After the 1917 Revolution, Christmas was banned throughout Russia, along with other religious celebrations. The Russian people were concerned about giving up their traditional Christmas celebration. So they re-invented the New Year's holiday tradition to include a decorated tree, and introduced a character called "Grandfather Frost." Known as "Ded Moroz," Grandfather Frost looked very much like the western "Santa Claus" - except he wears a blue suit. Snegurochka (Снегурочка), or the Snow Maiden is often depicted as the helper or granddaughter of Father Frost.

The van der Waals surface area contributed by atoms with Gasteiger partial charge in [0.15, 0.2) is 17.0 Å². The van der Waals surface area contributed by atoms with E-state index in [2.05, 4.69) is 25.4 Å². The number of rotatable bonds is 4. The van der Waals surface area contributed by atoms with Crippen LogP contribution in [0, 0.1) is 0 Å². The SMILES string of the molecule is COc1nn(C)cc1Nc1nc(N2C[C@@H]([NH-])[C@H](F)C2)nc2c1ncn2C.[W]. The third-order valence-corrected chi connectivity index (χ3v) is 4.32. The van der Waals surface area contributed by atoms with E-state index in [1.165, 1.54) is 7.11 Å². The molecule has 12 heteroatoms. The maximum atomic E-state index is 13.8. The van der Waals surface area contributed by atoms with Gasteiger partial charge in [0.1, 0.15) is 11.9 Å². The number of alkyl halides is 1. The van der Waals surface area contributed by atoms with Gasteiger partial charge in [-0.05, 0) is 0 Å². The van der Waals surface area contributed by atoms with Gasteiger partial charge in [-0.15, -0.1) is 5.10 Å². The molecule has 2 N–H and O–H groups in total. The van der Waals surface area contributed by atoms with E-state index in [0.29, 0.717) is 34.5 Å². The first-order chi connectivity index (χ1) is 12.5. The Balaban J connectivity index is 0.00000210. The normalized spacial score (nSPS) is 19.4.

Snegurochka is often the found in Russian Fairy Tales. In one story, she is the daughter of Spring and Frost, She falls for a shepherd named Lel, but her heart is unable to know love. Her mother takes pity and gives her this ability, but as soon as she falls in love, her heart warms up and she melts. In another version she becomes a mortal princess and lives out her life to a ripe old age.
My favorite version is the one of a woodcutter and his wife who were childless. They make a girl out of snow, who comes to life. Their many endings to this tale but many agree that even though Snegurochka, melts, each year in winter, on the first day of the New Year, she and Grandfather Frost return to Russia and visit children, bringing them gifts and helping them to make their dreams come true, as they did for the woodcutter and his wife.
Labels: international adoption, Russian adoptions, Russian Holidays